The US FDA concluded that, when consumed in the 1-3g range in enriched foods, phytosterols resulted in statistically significant (5-15%) reductions in blood LDL cholesterol levels relative to placebo. The FDA also concluded that a daily dietary intake of 2g a day of phytosterols (expressed as non-esterified phytosterols) is required to make an authorised health claim relating phytosterol consumption to cholesterol lowering and cardiovascular disease risk. The European Foods Safety Authority concluded that blood cholesterol could be reduced by 7.0-10.5% if a person consumes 1.5 to 2.4g of plant sterols and stanols every day. The scientists found that the effect is usually established within the first two to three weeks.

The global market for phytosterols was estimated to be worth over $391.5 million in 2010 and is expected to exceed $887.8 million by 2018, at a CAGR of 9.5% during 2013-18. Europe accounted for 51% of the global market for phytosterols in 2011, followed by North America.

Polyunsaturated fatty acids

In 2011, global sales exceeded $1.86 billion, and PUFAs are predicted to see a 13.6% CAGR for 2012 to 2016. One wild card is the acceleration of pharmaceutical essential fatty acid products hitting the market, which will likely drive stronger growth for functional food and beverages, but may have a negative effect on the supplement market, although time will tell whether that market will also kick into overdrive.

Research shows that PUFAs reduce inflammation and may help lower risk of chronic diseases such as heart disease, cancer and arthritis. There is also mounting data to support cognitive health benefits. Clinical studies suggest that diets rich in omega-3 fatty acids lower blood pressure in people with hypertension. Fish oil has been shown to lower levels of triglycerides and the risk of death, heart attack, stroke and abnormal heart rhythms in people who have already had a heart attack.

Trends to watch

After analysing consumer lifestyle trends and perceptions, demographic data, product sales and ethnographic research, the following six additional trends look to be affecting the consumer nutritional market:

  • Better breakfasts: About 10% of the US population does not eat breakfast. Driven by a need for convenience, this trend is all about packing the right blend of nutrition and function into a convenient and delicious serving occasion.
  • Cosmeceuticals: Whether it’s beauty from within or functional ingredients for topical use, this is a growing trend that will be continuing. Fuelled by an anti-aging and self-directed healthcare mindset, consumers are becoming savvy to new advances in botanical research and are looking for new solutions. In 2011, US sales of skincare cosmeceuticals reached $4.7 billion, and the value of the cosmeceutical haircare category was estimated at $3 billion.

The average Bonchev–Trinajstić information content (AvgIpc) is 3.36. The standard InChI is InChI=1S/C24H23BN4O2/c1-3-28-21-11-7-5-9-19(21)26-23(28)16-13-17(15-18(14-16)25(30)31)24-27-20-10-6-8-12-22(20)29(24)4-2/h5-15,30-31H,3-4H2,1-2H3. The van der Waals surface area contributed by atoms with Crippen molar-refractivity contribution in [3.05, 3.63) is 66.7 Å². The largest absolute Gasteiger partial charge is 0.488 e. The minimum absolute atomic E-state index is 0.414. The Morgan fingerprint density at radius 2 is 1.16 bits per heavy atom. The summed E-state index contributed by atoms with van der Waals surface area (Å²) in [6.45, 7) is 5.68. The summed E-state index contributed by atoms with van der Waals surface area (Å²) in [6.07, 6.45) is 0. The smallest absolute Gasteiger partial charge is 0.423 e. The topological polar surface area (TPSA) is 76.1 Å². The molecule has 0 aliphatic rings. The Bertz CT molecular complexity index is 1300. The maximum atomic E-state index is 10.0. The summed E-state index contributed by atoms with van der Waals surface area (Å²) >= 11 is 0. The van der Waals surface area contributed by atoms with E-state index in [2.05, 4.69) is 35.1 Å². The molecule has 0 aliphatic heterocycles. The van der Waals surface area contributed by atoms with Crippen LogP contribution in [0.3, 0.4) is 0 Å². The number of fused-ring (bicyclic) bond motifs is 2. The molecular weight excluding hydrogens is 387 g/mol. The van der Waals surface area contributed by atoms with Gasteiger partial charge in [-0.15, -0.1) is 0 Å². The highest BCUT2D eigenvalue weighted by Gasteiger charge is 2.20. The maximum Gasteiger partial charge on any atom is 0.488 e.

• Healthier snacking: 74% of people surveyed believe that natural means healthier. Guilt reduction is the driving force, as consumers don’t want to forego snacking, but they want to feel better about the snacks they consume. Yet, they will not give up the taste factor and convenience that is the cornerstone of snacking. The global snack foods market will reach $334.7 billion by 2015.
  • Boosting reality: Experiential products that can deliver a boost to life, such as energy or mood alteration, often see dramatic consumer response. While one may consider alcohol as the poster child for this trend, there are many nutraceuticals that pack an experiential punch. The paradox is that the more experiential the product, the more likely it is to come up against regulatory barriers.
  • Trend-monger: Using food as a badge of sophistication or an ethical statement is promoting a movement towards the exploration of more esoteric cultural foods, especially ones that provide a unique ethical story such as Fairtrade, heirloom or varietal.
  • Eco-warrior: Taking the trend-monger a step further, there is consumer interest in using food choices as a means of activism. This includes thoughtful sourcing of ingredients, manufacturing and packaging, as this trend is driven by an intense interest in using the product as a means of driving social change. Sustainable ingredients, raw foods, negative carbon footprint and minimal packaging are some of the keys to this trend.